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100 Strokes of the Brush Before Bed: An Introspection

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No, that wasn’t me… I am the one who does love herself, who last night made her hair shine again with a hundred careful strokes of the brush, who rediscovered the childlike softness of her lips, who kissed herself, sharing the love that yesterday had been denied her.

Melissa Panarello’s 100 Strokes of the Brush Before Bed seems simple enough, it’s a sexual journey of a 14-year old Melissa as told in various diary entries from 2000 to 2002. She takes us inside the psyche and emotions of an adolescent and all her musings on sex and love. It is partly harrowing, oftentimes tender, and always matter-of-factly.

The novel is said to have caused controversy in Italy, primarily because it was one of the few novels  to have been released in 2003 that explicitly talked about sex, sperm, and orgasm so casually and bluntly — and Melissa P. is unapologetic about it, which in itself is amazing.

Melissa’s Search for Love

As a reader, I took on the role of putting myself in Melissa’s shoes, and I have no regrets. In fact, by the end of the book, I found myself choking back tears but eventually giving up and shedding a tear or two. It was an emotional and psychological journey for me, completely understanding and empathizing with her desire for love.

Isn’t that something we’re all looking for? Who doesn’t want an unselfish, unconditional, forgiving kind of love? At such a young age, we are taught to believe in it, to never stop looking for it, to trust that it will find us. At the same time, 100 Strokes shows us, that it is also in losing ourselves that we find ourselves. It is in being broken, over and over, that we learn to rebuild ourselves, that we rediscover, and reaffirm self-love.

Melissa also writes about how she believes in how Love is as much a part of herself as her Sensuality, however she experiences it as externally and detachedly; and the Soul (which I would like to call Melissa’s Holy Trinity). She illustrates this beautifully in a letter to Valerio, one of her lovers.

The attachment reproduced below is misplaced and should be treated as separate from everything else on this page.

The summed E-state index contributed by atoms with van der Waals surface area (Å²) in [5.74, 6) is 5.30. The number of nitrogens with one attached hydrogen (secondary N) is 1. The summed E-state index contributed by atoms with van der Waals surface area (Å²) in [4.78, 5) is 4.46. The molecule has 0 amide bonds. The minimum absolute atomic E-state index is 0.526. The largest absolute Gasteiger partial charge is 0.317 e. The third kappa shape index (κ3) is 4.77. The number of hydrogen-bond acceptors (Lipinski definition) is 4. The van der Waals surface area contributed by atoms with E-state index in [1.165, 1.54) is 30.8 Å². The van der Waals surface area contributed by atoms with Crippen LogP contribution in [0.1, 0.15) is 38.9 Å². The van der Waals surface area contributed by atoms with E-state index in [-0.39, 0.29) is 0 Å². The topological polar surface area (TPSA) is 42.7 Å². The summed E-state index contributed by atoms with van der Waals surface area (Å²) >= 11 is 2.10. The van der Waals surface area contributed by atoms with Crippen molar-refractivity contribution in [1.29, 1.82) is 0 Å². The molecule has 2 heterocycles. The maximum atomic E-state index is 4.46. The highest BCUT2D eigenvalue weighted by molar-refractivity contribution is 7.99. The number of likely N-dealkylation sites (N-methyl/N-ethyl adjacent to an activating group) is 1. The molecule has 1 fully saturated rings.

Today the Prof came to meet me again outside school. I was waiting for him: I gave him a letter in which I enclosed a particular pair of panties. I am these panties. They describe me best, curiously designed with a dangling ribbon on each side… Yet they don’t simply belong to me; they are me and my body… If one knot is untied, only one of my spirits is released: Sensuality… He possesses only half of me, and it is probably what I want on most occasions… When someone unties only the knot of Love, I shall give another part of me, a part that is small but deep… Now smell that part of me which lies exactly in the center between Love and Sensuality: It is my Soul, which seeps through my fluids.

Love can be so easily recognized then as another person who has the capacity to set all three free.

The Sex and Self-Love

Throughout the entries Melissa describes each encounter as brutal and direct as possible. Each encounter is unique and every person she is involved with a very different motivation altogether. We only know that they all want to fuck her.

From the first encounter with Daniele, which was absolutely terrible, to the almost-orgy with Valerio and Co., there is nothing concealed, nor taboo. All experiences are told as valid desires and factual occurrences. What is ultimately harrowing for the reader is experiencing it from Melissa’s perspective, and there would be encounters when I find myself screaming (internally) for her to just leave a particular act in fear of a loss of control or a disruption in the power play. Eventually, I realize that Melissa is a powerful character, that there is awareness and consent (to an extent though because let’s face it, she was a minor after all).

For each encounter, there is an acknowledgment of a certain self-love, a personal affirmation of knowing what she wants, and that the sex is just that.

Also interesting was that for all the distressing sex she’s experienced with men, the only ones who were able to gently, and genuinely please her was herself, Ernesto, the couple Germano and Gianmaria, and Letizia, who are all LGBT and non-binary characters. Undoubtedly, they were my favorite storylines for all their tenderness towards Melissa. There was a certain comfort in strangeness, and they were all vessels for Melissa’s introspection and self-discovery.

100 Strokes of the Brush Before Bed is not for everyone, it is considered pornography by some (including the author), erotica by others, and a fictionalized memoir of sorts. For me, it was a mirror — seeing reflected fragments of myself from Melissa’s musings on sex and love, and her fearless exploration of how far she was willing to endure to find what she wanted and to find herself again. More than the graphic depictions, what stuck was the tenderness, the self-doubt, and the assurance that you will find yourself after it all. And then, you find love. I am a 25 year old woman who read a 14 year-old’s sexual diary, but a lot of her reflections still strongly resonate with me. Claudio, one of her lovers defined love perfectly:

You shouldn’t feel imprisoned by me or my love, my affection, anything. You’re an angel who must fly free; you should never allow me to be the sole purpose of your life. You’re going to be a great woman, and now you know it… Never betray yourself, because if you do you’ll hurt both of us. I love you, and I will love you even if our paths should divide.

 

 

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